MOGADISHU, Feb. 12 (Xinhua) -- As the much-anticipated conference to form a regional administration is underway in the southern Somali city of Kismayo, local officials said security in the port city have improved since the ouster of rebel fighters of Al-Shabaab.
The southern Somali port city of Kismayo has been under the control of Al-Shabaab until September last year when the port city fell into hands of allied Somali government forces and Kenya contingent of the African Union peacekeeping forces (AMISOM).
Officials said apart from sporadic incidents security in the southern city remains stable and improving as the local and AMISOM forces carry out regular patrols of the streets.
Speaking to Xinhua's reporters in Kismayo, provincial capital of Lower Juba region, Ahmed Mohamed Islam, Kismayo interim governor, was upbeat about the general security situation in the region.
"First the security in this city is ok since it was liberated from the Al-Shabaab. I think despite all that we have been through, security in these regions is very good and there is no particular problem we have here but I can say it is much better than other areas in the country," Mohamed Islam told journalists in Kismayo.
Hundreds of delegates from the federal Somali government in Mogadishu, elders from the local clans and representatives of the regional body are gathering in the city.
Officials in Kisamyo said the allied troops have secured the sea and air port but despite the improved security there are occasional roadside bomb blast and hand grenades thrown at police checkpoints in the town.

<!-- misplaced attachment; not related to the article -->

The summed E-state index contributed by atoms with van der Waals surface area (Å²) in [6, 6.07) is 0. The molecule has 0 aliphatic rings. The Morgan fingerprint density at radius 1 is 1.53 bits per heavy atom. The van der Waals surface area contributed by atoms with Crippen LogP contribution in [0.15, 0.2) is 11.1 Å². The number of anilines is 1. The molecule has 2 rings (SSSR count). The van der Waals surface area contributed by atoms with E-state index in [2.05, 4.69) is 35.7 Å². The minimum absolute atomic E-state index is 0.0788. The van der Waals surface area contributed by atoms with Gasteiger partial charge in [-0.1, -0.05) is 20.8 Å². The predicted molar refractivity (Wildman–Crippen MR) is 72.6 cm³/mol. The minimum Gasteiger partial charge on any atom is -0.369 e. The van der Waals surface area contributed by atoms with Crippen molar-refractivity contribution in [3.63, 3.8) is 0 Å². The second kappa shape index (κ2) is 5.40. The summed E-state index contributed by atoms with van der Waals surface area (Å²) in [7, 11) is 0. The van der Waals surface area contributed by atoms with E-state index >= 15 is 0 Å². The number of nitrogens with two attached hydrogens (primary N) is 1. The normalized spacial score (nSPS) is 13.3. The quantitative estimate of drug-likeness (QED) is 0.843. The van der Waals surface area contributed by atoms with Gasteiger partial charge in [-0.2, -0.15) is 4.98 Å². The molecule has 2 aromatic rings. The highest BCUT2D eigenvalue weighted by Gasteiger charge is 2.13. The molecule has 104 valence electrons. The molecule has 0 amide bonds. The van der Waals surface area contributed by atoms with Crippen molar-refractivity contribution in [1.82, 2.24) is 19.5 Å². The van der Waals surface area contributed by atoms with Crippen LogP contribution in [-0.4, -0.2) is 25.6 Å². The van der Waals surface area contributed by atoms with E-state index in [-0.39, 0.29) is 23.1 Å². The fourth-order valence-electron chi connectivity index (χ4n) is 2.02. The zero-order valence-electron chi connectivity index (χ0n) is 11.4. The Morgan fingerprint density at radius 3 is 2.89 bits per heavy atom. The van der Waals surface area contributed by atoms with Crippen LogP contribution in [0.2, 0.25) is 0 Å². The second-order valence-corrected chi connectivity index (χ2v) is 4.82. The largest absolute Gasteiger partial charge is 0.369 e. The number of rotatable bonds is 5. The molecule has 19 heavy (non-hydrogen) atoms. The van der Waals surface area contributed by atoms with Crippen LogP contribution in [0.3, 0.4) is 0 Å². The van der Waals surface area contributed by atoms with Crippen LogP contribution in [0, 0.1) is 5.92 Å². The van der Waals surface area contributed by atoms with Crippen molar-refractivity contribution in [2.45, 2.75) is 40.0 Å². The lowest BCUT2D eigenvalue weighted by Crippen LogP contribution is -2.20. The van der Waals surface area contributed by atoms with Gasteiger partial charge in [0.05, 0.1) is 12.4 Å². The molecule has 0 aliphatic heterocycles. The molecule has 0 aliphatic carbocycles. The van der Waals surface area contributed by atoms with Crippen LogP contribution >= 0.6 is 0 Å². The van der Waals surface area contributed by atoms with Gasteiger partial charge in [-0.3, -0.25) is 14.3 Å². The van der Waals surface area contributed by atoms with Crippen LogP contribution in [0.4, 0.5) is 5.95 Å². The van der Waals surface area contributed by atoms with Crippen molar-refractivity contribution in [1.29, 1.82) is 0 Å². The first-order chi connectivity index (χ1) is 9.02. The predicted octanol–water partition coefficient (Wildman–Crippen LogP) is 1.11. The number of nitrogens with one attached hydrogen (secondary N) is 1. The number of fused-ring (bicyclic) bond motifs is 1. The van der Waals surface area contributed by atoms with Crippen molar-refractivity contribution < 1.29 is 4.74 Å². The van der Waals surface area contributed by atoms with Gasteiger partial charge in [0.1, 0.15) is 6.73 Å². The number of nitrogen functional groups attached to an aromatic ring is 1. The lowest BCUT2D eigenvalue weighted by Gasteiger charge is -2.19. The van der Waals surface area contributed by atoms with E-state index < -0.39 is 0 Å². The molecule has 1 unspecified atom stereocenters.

"Since we have arrived (in Kismayo), a few incidents occurred in the city including grenades thrown and roadside bombs that were planted but were foiled and has not caused any harm. From October first last year until now there have been minimal casualties from Al-Shabaab attacks," Mohamed Islam said.
After the defeat of the rebel group of Al-Shabaab last year, Islamist fighters have melted away in the general populations and have since managed to launch a number of attacks on Somali government forces and allied Kenyan troops.
"The other thing is these are Somalis and are among the people. It happens that they hide among the people and carry out ambushes along the roads but their problem is not as dangerous as we initially thought because you know Kismayo was the biggest source of income for them and with its loss they lost a lot, I think," Interim Kismayo leader said.
The senior Kisamyo leaders said security remains one of the biggest challenges facing the city officials as they try to consolidate their authority over the port city, the third largest in horn of Africa nation.